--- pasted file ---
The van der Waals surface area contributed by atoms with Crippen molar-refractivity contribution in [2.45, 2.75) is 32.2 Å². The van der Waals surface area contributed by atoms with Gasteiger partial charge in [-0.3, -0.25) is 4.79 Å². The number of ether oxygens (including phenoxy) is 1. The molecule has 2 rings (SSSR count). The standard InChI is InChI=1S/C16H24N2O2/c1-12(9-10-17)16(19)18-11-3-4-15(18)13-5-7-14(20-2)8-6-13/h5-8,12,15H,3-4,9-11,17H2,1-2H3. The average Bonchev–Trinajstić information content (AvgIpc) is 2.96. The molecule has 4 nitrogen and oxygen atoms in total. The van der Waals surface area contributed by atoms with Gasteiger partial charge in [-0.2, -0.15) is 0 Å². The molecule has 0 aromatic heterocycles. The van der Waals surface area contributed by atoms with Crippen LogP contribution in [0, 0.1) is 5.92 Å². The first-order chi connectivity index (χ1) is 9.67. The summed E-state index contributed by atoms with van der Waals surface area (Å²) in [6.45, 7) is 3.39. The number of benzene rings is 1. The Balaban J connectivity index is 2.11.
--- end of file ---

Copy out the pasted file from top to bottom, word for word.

The van der Waals surface area contributed by atoms with Crippen molar-refractivity contribution in [2.45, 2.75) is 32.2 Å². The van der Waals surface area contributed by atoms with Gasteiger partial charge in [-0.3, -0.25) is 4.79 Å². The number of ether oxygens (including phenoxy) is 1. The molecule has 2 rings (SSSR count). The standard InChI is InChI=1S/C16H24N2O2/c1-12(9-10-17)16(19)18-11-3-4-15(18)13-5-7-14(20-2)8-6-13/h5-8,12,15H,3-4,9-11,17H2,1-2H3. The average Bonchev–Trinajstić information content (AvgIpc) is 2.96. The molecule has 4 nitrogen and oxygen atoms in total. The van der Waals surface area contributed by atoms with Gasteiger partial charge in [-0.2, -0.15) is 0 Å². The molecule has 0 aromatic heterocycles. The van der Waals surface area contributed by atoms with Crippen LogP contribution in [0, 0.1) is 5.92 Å². The first-order chi connectivity index (χ1) is 9.67. The summed E-state index contributed by atoms with van der Waals surface area (Å²) in [6.45, 7) is 3.39. The number of benzene rings is 1. The Balaban J connectivity index is 2.11.